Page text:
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How Do Cash Transfers Disrupt the Intergenerational Transmission of Disadvantage? Effect of the EITC on Investments in Children
Laura Tach, Cornell University

Abstract:
Family income affects children’s wellbeing and shapes their future life chances. This stylized fact is at the core of concerns over the intergenerational transmission of disadvantage, whereby the socioeconomic circumstances into which children are born are perpetuated across generations. Raising parents’ income, as the Earned Income Tax Credit (EITC) does, has the potential to disrupt this process. Prior research shows that it is associated with improvements in child health and educational achievement and attainment. While evidence is accumulating about what happens as a result of families’ EITC receipt, less is known about the mechanisms through which children benefit from this annual income boost. To address this question, the proposed study will use data from the Consumer Expenditure Survey, 1996-2013, to investigate whether and how parents’ spending on children—including on enrichment activities and materials—is altered as a result of EITC receipt. We test whether expenditures on children differ between EITC-eligible and ineligible households in February (the modal month of EITC receipt) compared to other months. We then exploit changes in the federal EITC over time and variation in state EITCs to examine whether higher EITCs are associated with larger changes in expenditures on children. Findings will inform how government antipoverty policy weakens the intergenerational transmission of disadvantage for children growing up in low-income households. This is timely knowledge, as the 2009 EITC expansions are set to expire in 2017. Understanding how the EITC shapes families’ abilities to invest in their children provides important information for this upcoming policy debate.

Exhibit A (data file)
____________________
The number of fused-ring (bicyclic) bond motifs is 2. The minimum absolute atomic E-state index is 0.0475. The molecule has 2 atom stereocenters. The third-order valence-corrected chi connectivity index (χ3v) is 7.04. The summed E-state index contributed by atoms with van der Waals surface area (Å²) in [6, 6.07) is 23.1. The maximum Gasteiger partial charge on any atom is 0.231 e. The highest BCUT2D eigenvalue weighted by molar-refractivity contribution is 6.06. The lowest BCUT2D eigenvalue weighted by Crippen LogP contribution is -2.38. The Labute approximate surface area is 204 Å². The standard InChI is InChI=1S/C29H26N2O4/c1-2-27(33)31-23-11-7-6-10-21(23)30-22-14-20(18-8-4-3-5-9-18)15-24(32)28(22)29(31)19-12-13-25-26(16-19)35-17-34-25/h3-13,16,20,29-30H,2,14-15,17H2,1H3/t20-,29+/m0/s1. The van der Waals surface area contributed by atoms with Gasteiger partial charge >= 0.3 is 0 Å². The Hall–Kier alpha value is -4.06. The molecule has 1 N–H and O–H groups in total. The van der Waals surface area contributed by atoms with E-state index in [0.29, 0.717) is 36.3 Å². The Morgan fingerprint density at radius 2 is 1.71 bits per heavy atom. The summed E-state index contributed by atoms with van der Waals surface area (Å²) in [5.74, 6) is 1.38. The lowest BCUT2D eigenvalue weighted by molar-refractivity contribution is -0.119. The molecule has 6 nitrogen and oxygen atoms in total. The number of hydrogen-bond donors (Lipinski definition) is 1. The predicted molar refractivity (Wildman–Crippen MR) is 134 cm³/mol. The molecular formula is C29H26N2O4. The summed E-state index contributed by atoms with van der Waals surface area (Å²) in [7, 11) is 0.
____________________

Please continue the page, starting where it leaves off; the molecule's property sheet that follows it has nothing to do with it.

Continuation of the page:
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College and Intergenerational Mobility: New Evidence from Administrative Data
Danny Yagan, UC Berkeley

What is the role of college in the intergenerational transmission of income inequality? This project will tackle this question using population-level administrative data to characterize the distribution of parent and student income across the hierarchy of U.S. colleges in order to understand (a) where students from rich and poor families attend college, (b) what explains the substantial variation in poor student enrollment across similarly ranked colleges, and © what share of the persistence of inequality across generations is explained by the colleges children attend.